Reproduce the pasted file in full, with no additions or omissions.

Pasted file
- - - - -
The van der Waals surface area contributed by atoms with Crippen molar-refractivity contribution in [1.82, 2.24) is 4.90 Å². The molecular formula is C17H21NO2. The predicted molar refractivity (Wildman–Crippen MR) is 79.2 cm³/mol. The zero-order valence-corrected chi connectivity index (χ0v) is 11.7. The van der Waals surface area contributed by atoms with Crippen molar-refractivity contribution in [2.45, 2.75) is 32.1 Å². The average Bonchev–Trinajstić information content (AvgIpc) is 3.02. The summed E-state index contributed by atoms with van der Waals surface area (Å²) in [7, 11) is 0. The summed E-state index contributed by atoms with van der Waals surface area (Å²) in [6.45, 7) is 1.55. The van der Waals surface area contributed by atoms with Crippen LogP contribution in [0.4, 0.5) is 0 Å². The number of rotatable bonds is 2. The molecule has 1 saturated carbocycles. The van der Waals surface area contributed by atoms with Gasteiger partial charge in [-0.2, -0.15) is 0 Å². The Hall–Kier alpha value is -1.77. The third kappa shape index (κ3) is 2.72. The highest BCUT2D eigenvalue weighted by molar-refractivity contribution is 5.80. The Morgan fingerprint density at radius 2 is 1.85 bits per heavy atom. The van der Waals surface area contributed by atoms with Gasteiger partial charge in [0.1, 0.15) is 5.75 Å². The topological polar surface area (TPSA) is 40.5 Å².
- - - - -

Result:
The van der Waals surface area contributed by atoms with Crippen molar-refractivity contribution in [1.82, 2.24) is 4.90 Å². The molecular formula is C17H21NO2. The predicted molar refractivity (Wildman–Crippen MR) is 79.2 cm³/mol. The zero-order valence-corrected chi connectivity index (χ0v) is 11.7. The van der Waals surface area contributed by atoms with Crippen molar-refractivity contribution in [2.45, 2.75) is 32.1 Å². The average Bonchev–Trinajstić information content (AvgIpc) is 3.02. The summed E-state index contributed by atoms with van der Waals surface area (Å²) in [7, 11) is 0. The summed E-state index contributed by atoms with van der Waals surface area (Å²) in [6.45, 7) is 1.55. The van der Waals surface area contributed by atoms with Crippen LogP contribution in [0.4, 0.5) is 0 Å². The number of rotatable bonds is 2. The molecule has 1 saturated carbocycles. The van der Waals surface area contributed by atoms with Gasteiger partial charge in [-0.2, -0.15) is 0 Å². The Hall–Kier alpha value is -1.77. The third kappa shape index (κ3) is 2.72. The highest BCUT2D eigenvalue weighted by molar-refractivity contribution is 5.80. The Morgan fingerprint density at radius 2 is 1.85 bits per heavy atom. The van der Waals surface area contributed by atoms with Gasteiger partial charge in [0.1, 0.15) is 5.75 Å². The topological polar surface area (TPSA) is 40.5 Å².